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Thread: All matters MRAP JLTV (merged thread)

  1. #21
    Council Member Culpeper's Avatar
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    Default Armored Vehicles for Iraq May Be Delayed


  2. #22
    Small Wars Journal SWJED's Avatar
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    Default MRAPs Can't Stop Newest Weapon

    31 May USA Today - MRAPs Can't Stop Newest Weapon by Tom Vanden Brook.

    New military vehicles that are supposed to better protect troops from roadside explosions in Iraq aren't strong enough to withstand the latest type of bombs used by insurgents, according to Pentagon documents and military officials.

    As a result, the vehicles need more armor added to them, according to a January Marine Corps document provided to USA TODAY. The Pentagon faced the same problem with its Humvees at the beginning of the war.

    The military plans to spend as much as $25 billion for up to 22,000 Mine Resistant Ambush Protected (MRAP) vehicles by 2009. Last month, Defense Secretary Robert Gates declared that buying the new vehicles should be the Pentagon's top procurement priority.

    But the armor on those vehicles cannot stop the newest bomb to emerge, known as an explosively formed penetrator (EFP)...

  3. #23
    Council Member sullygoarmy's Avatar
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    Hey, if my M1A1 can't keep the EFP from punching through, there isn't alot of wheeled vehicles that are going to do it. Fortunately the amount EFP IEDs are only a small percentage what the troops find daily. Granted, they are much more lethal but I'd rather have my guys in an MRAP than an uparmored humvee. At least we're making improvements against the most common type of IED out there. IMHO, the way to defeat EFP IEDs is to continue to go after the builders, the suppliers and the cells planting these sophisticated devices.
    "But the bravest are surely those who have the clearest vision of what is before them, glory and danger alike, and yet withstanding, go out to meet it."

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  4. #24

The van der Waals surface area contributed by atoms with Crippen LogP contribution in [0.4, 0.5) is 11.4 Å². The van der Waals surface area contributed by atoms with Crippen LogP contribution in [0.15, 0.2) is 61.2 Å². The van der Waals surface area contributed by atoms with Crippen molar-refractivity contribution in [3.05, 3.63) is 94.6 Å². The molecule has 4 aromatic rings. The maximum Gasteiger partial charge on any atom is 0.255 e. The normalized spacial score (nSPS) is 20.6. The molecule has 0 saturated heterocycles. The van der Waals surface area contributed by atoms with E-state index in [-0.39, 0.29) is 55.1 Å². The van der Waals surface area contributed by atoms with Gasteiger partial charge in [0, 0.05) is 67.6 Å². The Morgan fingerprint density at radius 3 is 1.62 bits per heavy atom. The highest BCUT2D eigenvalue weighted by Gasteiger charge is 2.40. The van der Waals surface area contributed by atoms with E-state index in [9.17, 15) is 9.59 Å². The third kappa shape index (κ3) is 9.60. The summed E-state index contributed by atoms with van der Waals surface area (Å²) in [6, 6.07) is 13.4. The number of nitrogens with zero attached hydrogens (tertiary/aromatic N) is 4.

Council Member 120mm's Avatar
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    Perhaps this article should be cut and pasted in the "Why I hate journalists" topic. I read it earlier today, and I'm certain I've read more poorly written articles, but I cannot remember exactly where......

  5. #25
    Council Member J Wolfsberger's Avatar
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    Quote Originally Posted by 120mm View Post
    Perhaps this article should be cut and pasted in the "Why I hate journalists" topic. I read it earlier today, and I'm certain I've read more poorly written articles, but I cannot remember exactly where......
    I'll bet it was some "why the US will lose" piece written by a lefty "military analyst."
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  6. #26
    Council Member 120mm's Avatar
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    No, actually it is a "non-news" piece, written by a journalist who doesn't have the slightest idea what he/she is talking about. EFPs, by definition, can defeat ANY vehicle. You could construct an EFP that could defeat the Hoover Dam, if you chose to. And MRAP stands for "Mine-Resistent", not "Mine-Proof." The article is simply an attempt to spread hysteria and appear to be controversial by an ignorant "journalist" who lacks the talent and commitment to do their job, correctly. As a friend told me yesterday, "never assume ill-will, until you've ruled out sheer incompetence."